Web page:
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Local Author Day

Date: February 7, 2021Time: 11:00 am

Meet the Local Authors for this year's Virtual Cleveland Jewish Book Festival!

Jill Bialosky's newest volume of poetry is Asylum: A Personal, Historical, Natural Inquiry in 103 Lyric Sections. She is the author of five acclaimed collections of poetry, three critically acclaimed novels, most recently, The Prize, and a two memoirs, Poetry Will Save Your Life and New York Times bestselling memoir History of a Suicide: My Sister’s Unfinished Life. Her poems and essays have appeared in The New Yorker, The Atlantic Monthly, Harper’s, O Magazine, The Kenyon Review, Harvard Review, and Paris Review among others. She co-edited with Helen Schulman the anthology, Wanting a Child. She is an Executive Editor and Vice President at W. W. Norton & Company. In 2014 she was honored by the Poetry Society of America for her distinguished contribution to poetry.


Sean Martin has served as Associate Curator for Jewish History at Western Reserve Historical Society in Cleveland, Ohio, since 2005. He is the author of Jewish Life in Cracow, 1918-1939 (Vallentine Mitchell, 2004) and A Stitch in Time: The Cleveland Garment Industry (Western Reserve Historical Society, 2015). He is also the author and editor of For the Good of the Nation: Institutions for Jewish Children in Interwar Poland (Academic Studies Press, 2017). Cleveland Jews and the Making of a Midwestern Community, a volume of essays Martin co-edited with John J. Grabowski, was published in February 2020 by Rutgers University Press.


Bob Abelman has been recognized as the "Best Critic in Ohio" by the Associated Press, Society of Professional Journalists and the Press Club for his work as the theater critic and entertainment feature writer for the Cleveland Jewish News. He is also a Professor Emeritus at Cleveland State University and a professional actor who, as a younger man, appeared on Broadway and so far off-Broadway it was Connecticut.  Bob lives in Chagrin Falls with his wife, Judy.

Book Synopsis: “What if you wrote a series of articles about what takes place on the other side of the proscenium arch while in an actual production?” proposed Mark, the Assistant Managing Editor of the weekly Cleveland newspaper that hired me as its theater critic. “You know, do a Plimpton.”  So begins this fictional memoir about an intriguingly flawed Jewish protagonist who gets cast in a top-tier production of As You Like It with the intent of driving up his paper’s readership, overcoming a mind-numbing fear of Shakespeare, and sharing the stage with actors he has panned in the past. This novella, All The World's A Stage Fright, offers a good laugh at a time when we need it most.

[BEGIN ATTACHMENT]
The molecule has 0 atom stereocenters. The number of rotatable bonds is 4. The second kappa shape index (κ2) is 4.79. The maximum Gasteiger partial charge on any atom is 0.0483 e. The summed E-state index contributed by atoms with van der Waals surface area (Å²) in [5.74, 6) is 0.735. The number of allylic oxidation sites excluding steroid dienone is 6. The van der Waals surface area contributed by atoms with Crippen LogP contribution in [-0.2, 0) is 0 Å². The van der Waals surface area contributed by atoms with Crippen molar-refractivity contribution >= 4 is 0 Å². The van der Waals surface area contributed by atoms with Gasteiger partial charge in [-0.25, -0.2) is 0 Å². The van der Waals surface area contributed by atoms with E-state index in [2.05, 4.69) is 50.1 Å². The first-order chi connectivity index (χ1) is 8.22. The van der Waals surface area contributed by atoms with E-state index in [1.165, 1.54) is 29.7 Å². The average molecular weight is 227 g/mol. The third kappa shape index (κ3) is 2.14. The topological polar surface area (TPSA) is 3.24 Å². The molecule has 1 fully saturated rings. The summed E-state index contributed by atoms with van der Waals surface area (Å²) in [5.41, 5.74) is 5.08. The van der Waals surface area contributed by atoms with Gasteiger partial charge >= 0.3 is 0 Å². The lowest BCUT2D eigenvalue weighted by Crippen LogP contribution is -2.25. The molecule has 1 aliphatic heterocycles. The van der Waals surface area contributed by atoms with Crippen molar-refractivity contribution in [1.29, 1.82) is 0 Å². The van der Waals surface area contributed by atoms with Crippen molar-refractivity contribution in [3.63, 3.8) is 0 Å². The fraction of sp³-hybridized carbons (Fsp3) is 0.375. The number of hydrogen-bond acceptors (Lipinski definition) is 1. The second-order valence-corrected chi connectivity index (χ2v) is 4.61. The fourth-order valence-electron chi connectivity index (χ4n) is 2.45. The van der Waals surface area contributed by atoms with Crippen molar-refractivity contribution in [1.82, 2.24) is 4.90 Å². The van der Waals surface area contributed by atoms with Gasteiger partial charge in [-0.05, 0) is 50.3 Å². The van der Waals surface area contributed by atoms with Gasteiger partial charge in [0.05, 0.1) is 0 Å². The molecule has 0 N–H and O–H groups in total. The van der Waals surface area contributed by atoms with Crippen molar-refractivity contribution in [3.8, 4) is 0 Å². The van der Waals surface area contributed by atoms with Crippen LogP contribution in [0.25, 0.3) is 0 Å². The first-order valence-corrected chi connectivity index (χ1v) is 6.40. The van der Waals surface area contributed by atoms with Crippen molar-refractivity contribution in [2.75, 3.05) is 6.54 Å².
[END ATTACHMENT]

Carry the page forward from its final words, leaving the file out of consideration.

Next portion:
Patricia Averbach is the former director of the Chautauqua Writers’ Center in Chautauqua, New York. Hear her speak about her latest book, Resurrecting Rain. Her first novel, Painting Bridges, was described as “introspective, intelligent and moving.” Her poetry chapbook, Missing Persons, received the London based Lumen/Camden award in 2013 and was selected by the Times of London Literary Supplement as one of the best short collections of the year. Other previous work includes a memoir about her early career as Anzia Yezierska’s sixteen year old literary assistant and an article about the Jewish community in a virtual world called, Second Life. Her writing has appeared in Lilith Magazine, Margie, The Muse, and The Blue Angel Review.

Book Synopsis: . Deena's house is being auctioned at a sheriff's sale while her marriage is falling apart. As her life unravels, her thoughts return to the New Moon Commune outside Santa Fe where she was born, and to Rain, the lesbian mother she had abandoned at fourteen. No one, not even her husband and children, know about New Moon or that she sat Shiva for Rain in exchange for living in her Orthodox grandmother's house in an upscale suburb of Cleveland. Deena's story unfolds with empathy and wit as a cascade of disasters leaves this middle aged librarian unmoored from her home and family, penniless and alone on the streets of Sarasota, Florida.

Deborah J. Cohan, Associate Professor of Sociology at the University of South Carolina Beaufort, is the author of Welcome to Wherever We Are: A Memoir of Family, Caregiving, and Redemption.  A public sociologist, she writes for Psychology Today, is a frequent contributor to  Inside Higher Ed, and is regularly featured in national media including: CNN, MSN,  Teen Vogue, USA Today, US News & World Report, The New York Times, The Washington Post, The Chicago Tribune, and The Atlanta Journal-Constitution.  Cohan is trained in mindfulness and healing work, and facilitates Deep River workshops. You can learn more about her at  www.deborahjcohan.com

 

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